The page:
Medellin commended the pope for speaking plainly when many government officials, including President Enrique Peña Nieto, she believes, don't address the problems head on. Suspicion of government collusion with the cartels only grew after notorious drug lord Joaquín "El Chapo" Guzmán Loera escaped from prison a second time last July. Actors Sean Penn and Kate del Castillo met with El Chapo before he was recaptured again last month, causing embarrassment to the government. (Guzmán could eventually be extradited to face trial in Brooklyn.)

"The president pretends that all is calm. But it's not. The pope speaks more forcefully," Medellin said.

Pope Francis on Saturday told priests and bishops at the cathedral in Mexico City to go to the peripheries, work with families, and connect with parish communities, schools, and the authorities. Only then "will people finally escape the raging waters that drown so many, either victims of the drug trade or those who stand before God with their hands drenched in blood, though with pockets filled with sordid money and their consciences deadened," he said.


Juarez, Mexico. Photo by the author

30-year-old Adriana Jaquez, who works in a shoe store in downtown Juarez, appreciates that message. "The pope isn't afraid. He says what he feels, and that is how it should be," she told me.

She, too, has seen the violence. Her neighbor was kidnapped, she says, and his wife killed in attempting to deliver the ransom. For her part, Jaquez has an unusual theory as to why the violence has dropped in Juarez: "They killed so many people that there were hardly any of them left to kill," she said.

But the damage from the drug war extends beyond the border region.

The death toll from drug war is more than 100,000 killed nationwide and tens of thousands disappeared. This includes the 43 students who went missing and were presumably killed in Guerrero in 2014. Human rights groups and forensic experts dispute the government's account of what happened to the students; the pope has not yet made a public comment on this case.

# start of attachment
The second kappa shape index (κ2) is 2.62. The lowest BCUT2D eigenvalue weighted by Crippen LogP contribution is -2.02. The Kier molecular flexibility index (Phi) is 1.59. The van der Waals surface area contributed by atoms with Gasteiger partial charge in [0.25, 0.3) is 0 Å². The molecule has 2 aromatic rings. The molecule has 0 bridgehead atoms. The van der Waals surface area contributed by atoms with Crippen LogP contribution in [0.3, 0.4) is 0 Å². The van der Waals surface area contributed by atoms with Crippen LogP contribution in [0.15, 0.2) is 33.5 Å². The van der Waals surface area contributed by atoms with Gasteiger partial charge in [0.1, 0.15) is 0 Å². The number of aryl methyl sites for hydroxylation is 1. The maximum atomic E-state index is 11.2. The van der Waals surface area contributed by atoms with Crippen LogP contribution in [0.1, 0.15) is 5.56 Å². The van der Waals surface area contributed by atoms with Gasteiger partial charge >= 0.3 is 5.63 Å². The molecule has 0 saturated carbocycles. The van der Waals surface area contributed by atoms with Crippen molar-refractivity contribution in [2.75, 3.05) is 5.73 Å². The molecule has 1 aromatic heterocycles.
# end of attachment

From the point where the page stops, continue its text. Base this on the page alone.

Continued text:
He also hasn't yet mentioned the word femicide.

According to the National Citizen Femicide Observatory, six women are killed daily in Mexico. But somehow only 24 percent of the roughly 4,000 femicides the group identified between 2012 and 2013 were actually investigated by authorities, it claims, with just 1.6 percent leading to sentencing.

Meanwhile, 18 journalists have been murdered in Mexico since 2008, and 36 priests have been assassinated since 2005. The day before the pope arrived in Mexico, 49 people were killed in a riot at a prison in the northern city of Monterrey. On Saturday, 13 people were shot dead in the drug cartel–plagued Pacific state of Sinaloa.

In a Saturday mass in Ecatepec outside Mexico City, the pope equated the cartels with evil and the devil. "You don't dialogue with the devil," the pontiff said. Jaquez agrees with the pope but suspects it will be rather difficult to change their souls.

"The narcos don't believe in God," she told me. "They don't fear God,"

Teresa Puente is an associate professor of journalism at Columbia College Chicago and a senior facilitator with The OpEd Project. She also writes the Chicanísima blog. Follow her on Twitter.